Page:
Patrick D’Arcy and Eileen Gray

Published in 18th–19th - Century History, Issue 6 (Nov/Dec 2010), Letters, Volume 18

Sir,—In her article ‘A dynamic Irishman in Paris: Patrick d’Arcy, 1725–79’ (HI 18.2, March/April 2010), Mary Stratton Ryan quotes an 1845 article from the Freeman’s Journal to the effect that ‘A mason employed at the ancient chapel of St Philip du Roule has discovered a leaden coffin of ancient form [inscribed with the name of Patrick d’Arcy] . . . theCuré of St Philippe has given orders to lower the coffin into the vaults of that Church’. According to Miss Stratton Ryan, ‘He rests there still’.

I think that Miss Stratton Ryan might have a scoop. Intrigued by the article, I went recently to Saint Philippe du Roule in the 8th arrondissement of Paris and showed it to the church deacon. He told me that the vault of Saint Philippe du Roule is empty of any sign of burial bar two caskets: one contains the remains of a nineteenth-century bishop and the second is unidentified. A search in church records dating back to 1820 failed to turn up any mention of Patrick d’Arcy being interred or re-interred in the crypt. Therefore, the local church authorities would be most interested in any proof that Miss Stratton Ryan can provide to show that the unidentified casket contains the remains of Count d’Arcy. Miss Stratton Ryan further mentions that Place d’Arcy in Dijon is named after Patrick D’Arcy. In fact, Place Darcy is named after a local-born hydraulic engineer called Henry Philibert Gaspard Darcy (1803–58).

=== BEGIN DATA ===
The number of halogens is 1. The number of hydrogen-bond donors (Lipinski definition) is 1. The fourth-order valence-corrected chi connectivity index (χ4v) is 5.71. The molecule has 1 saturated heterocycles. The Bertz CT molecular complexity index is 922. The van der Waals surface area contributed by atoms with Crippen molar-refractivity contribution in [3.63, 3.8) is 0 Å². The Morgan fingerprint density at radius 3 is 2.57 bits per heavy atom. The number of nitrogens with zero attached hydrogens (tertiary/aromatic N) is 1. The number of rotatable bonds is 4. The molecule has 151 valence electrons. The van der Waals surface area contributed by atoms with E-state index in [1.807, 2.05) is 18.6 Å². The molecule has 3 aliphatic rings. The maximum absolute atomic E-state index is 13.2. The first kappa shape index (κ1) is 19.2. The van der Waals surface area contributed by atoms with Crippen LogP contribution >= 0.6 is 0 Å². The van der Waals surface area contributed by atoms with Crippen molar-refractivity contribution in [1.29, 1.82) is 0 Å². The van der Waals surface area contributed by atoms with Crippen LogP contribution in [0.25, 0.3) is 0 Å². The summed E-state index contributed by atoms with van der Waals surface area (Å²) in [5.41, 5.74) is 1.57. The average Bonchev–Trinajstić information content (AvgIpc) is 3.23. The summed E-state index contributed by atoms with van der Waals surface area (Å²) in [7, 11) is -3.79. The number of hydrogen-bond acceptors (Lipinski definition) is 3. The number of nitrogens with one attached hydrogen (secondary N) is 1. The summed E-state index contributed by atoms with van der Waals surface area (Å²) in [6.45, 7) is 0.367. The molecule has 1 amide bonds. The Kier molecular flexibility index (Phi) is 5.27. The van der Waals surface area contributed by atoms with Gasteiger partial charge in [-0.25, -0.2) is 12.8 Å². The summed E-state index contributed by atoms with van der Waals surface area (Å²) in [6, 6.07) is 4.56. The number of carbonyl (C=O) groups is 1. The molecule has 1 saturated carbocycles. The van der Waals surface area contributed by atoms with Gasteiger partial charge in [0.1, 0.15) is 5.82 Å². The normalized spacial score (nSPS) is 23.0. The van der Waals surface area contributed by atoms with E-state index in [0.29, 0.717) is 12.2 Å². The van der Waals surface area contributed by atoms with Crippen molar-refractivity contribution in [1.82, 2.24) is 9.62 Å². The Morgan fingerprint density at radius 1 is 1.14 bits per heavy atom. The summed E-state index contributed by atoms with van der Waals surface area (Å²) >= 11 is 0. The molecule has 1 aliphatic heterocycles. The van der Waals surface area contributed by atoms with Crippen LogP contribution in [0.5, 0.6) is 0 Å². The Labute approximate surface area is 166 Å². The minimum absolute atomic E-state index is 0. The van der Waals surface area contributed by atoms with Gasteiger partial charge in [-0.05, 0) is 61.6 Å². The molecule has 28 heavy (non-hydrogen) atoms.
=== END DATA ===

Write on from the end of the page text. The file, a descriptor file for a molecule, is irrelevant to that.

Patricia O’Reilly’s ‘Furniture as art: the work of Eileen Gray’ (HI 18.3, May/June 2010) also contains a couple of glaring typos/errors. Eileen Gray’s Paris gallery, Jean Désert, was located on the rue du Faubourg Saint Honoré, not the ‘rue du Faubourg’. The Conservatoire du Littoral is misspelt and is not ‘dedicated to the protection of valuable resources’ but rather more modestly to the preservation of parts of the French coastline and its protection from overdevelopment.
My research into Eileen Gray’s burial place has also produced results that differ from those of Miss O’Reilly, who states that ‘She is buried in the Père Lachaise cemetery in Paris, but because her family omitted to pay the licence fee her grave is not identifiable’. In fact, upon her death in 1976, Eileen Gray’s body was cremated and placed in niche 17616 in the Columbarium at Père Lachaise. With no next-of-kin found to renew the lease, the authorities took back ownership of the niche on 5 February 1998 and quickly leased it out again.—Yours etc.,

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